The T43 design represented the pinnacle of U.S. Army tank engineering of the late 1940s, with its cast elliptical hull and turret, Continental AV-1790 engine, cross-drive transmission, and torsion bar suspension. A range-finder and mechanical computer directed a powerful 120mm main gun in a novel electro-hydraulic turret, among other features. The heavy tank proved fairly popular with its crews, who above all respected the powerful armament it carried. Many challenges to the crewmen were taken on with a sense of pride. Typical was the job of the second loader to hand-ram both the projectile (positioned by the first loader at the breech) and the propellant cartridge into the chamber in a single movement, all within the confines of a narrow turret. The outbreak of war in Korea brought a rush order in December 1950 which led to a complete production run of 300 vehicles, considered sufficient for Army and Marine Corps requirements.
As might have been expected from the rush to production, the T43E1 failed its initial trials at Ft. Knox, mostly for erratic gun controls and poor ballistic performance of the projectiles. A modification program (of over 100 discrepancies) resulted in the standardization of the T43E1 as the 120mm gun combat tank, M103 in 1956.
After 1951, the Marine Corps alone retained confidence in the heavy tank program, investing its scarce funds in the improvements necessary to bring about its fielding after a hurried production run in midst of the 'tank crisis' of the year 1950-51. Without the Marine Corps' determination to bring the M103 to operational status, it seems clear that the 300 vehicles would have languished in storage before their eventual disposal. The correctness of the Marine Corps support of the M103 tank was in no small way acknowledged by the Army's borrowing of 72 M103A1 improved USMC tanks necessary for its single heavy tank battalion in Germany. No other weapon system, before the era of antitank missiles, could guarantee the destruction of the Russian heavies, which continued their service through the late 1960s. The eventual retirement of the M103 in 1972, over 20 years after manufacture and after 14 years of operational service, demonstrated the soundness of its engineering and fulfillment of its designed role. It may have been the unwanted 'ugly duckling' of the Army, which refrained from naming the M103 alone of all its postwar tanks. For the Marine Corps, it served the purpose defined for it in 1949 until the automotive and weapons technology of the United States could produce viable alternatives.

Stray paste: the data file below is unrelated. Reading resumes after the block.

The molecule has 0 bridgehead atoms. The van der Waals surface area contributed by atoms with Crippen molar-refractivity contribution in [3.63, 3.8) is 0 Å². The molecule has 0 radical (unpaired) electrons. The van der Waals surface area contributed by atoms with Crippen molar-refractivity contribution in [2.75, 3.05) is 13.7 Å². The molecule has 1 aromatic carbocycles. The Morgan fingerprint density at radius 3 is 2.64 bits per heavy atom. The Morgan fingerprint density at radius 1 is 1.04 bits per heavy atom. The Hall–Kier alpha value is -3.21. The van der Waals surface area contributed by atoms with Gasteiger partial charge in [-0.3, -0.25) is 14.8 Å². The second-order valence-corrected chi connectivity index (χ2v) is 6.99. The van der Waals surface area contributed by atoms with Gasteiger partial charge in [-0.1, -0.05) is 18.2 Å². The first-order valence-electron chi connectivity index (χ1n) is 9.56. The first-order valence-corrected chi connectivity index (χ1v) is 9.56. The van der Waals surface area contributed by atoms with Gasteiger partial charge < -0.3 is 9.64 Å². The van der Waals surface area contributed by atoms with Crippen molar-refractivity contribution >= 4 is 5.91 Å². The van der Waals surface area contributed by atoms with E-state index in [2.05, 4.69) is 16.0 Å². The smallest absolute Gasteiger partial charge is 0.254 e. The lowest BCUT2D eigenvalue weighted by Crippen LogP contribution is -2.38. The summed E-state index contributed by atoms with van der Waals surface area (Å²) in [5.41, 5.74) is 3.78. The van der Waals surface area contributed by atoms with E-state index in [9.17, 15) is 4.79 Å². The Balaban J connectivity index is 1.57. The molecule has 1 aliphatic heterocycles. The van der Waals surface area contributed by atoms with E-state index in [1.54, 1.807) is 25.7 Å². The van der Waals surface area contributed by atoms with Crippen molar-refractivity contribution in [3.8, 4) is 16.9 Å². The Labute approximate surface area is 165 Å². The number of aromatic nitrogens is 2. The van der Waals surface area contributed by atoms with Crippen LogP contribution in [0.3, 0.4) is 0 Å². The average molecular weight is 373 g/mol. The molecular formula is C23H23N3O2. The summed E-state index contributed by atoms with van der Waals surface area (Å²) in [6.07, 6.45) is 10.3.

Completely revised and expanded since its French publication, Armoured Trains: An Illustrated Encyclopedia 1825-2016 is the first English-language edition of the authoritative work on the subject.
Military forces around the world were quick to see the advantages of railways in warfare, whether for the rapid deployment of men or the movement of heavy equipment like artillery. From this realization, it was a short step to making the train a potent weapon in its own right--a mobile fort or a battleship on rails. Armed and armored, they became the first practical self-propelled war machines. As demonstrated in the American Civil War, these trains were able to make a significant contribution to battlefield success.
Thereafter, almost every belligerent nation with a railway system made some use of armored rolling stock, ranging from low-intensity colonial policing to the massive employment of armored trains during the Russian Civil War. Although they were somewhat eclipsed as frontline weapons by the development of the tank and other armored fighting vehicles, armored trains retained a role as late as the civil wars in the former republic of Yugoslavia.
This truly encyclopedic book covers, country by country, the range of fighting equipment that rode the rails over nearly two centuries. While this book outlines the place of armored trains in the evolution of warfare, it concentrates on details of their design through a vast array of photographs and the author's meticulous drawings.
The East Wall was where the final battles for the stricken Third Reich were fought, amid scenes of utter carnage. Beginning life at the end of World War I, the wall became a pet project of Adolf Hitler's, whose ascent to power saw building work accelerated, with plans for a grand, 'Maginot-style' defence put in place. But with a characteristically erratic change of heart, Hitler began to systematically strip the wall of its best defensive assets to bolster the Atlantic Wall, never dreaming that he would face an attack on two fronts. Despite belated and somewhat bungled reinforcements later in the War, the Eastern Wall would face a monstrous challenge as it became the Reich's last redoubt in the face of the mighty Soviet war machine.
Neil Short brings his expert knowledge to bear with an analysis of different stages of the wall's construction, the years of neglect and decay and the hasty, drastic redevelopment in the face of the looming Soviet threat.
After first assessing the state of ballistic missile proliferation in the Middle East, South Asia, and Northeast Asia, Dennis Gormley identifies the factors shaping the spread of cruise missiles in these regions. He includes the specialized knowledge needed for missile development, narrative messages about reasons for acquiring cruise missiles, and international norms of state behavior about missile nonproliferation policy and defense doctrine. He argues that cruise missiles are not destined to supplant ballistic missiles, but rather join them, because when employed together, they severely test even the best missile defenses. He then addresses the policy adjustments needed to staunch the spread of cruise missiles, or, barring that, cope militarily with the dual threat of cruise and ballistic missiles. This book explains the systems and their impact on national security.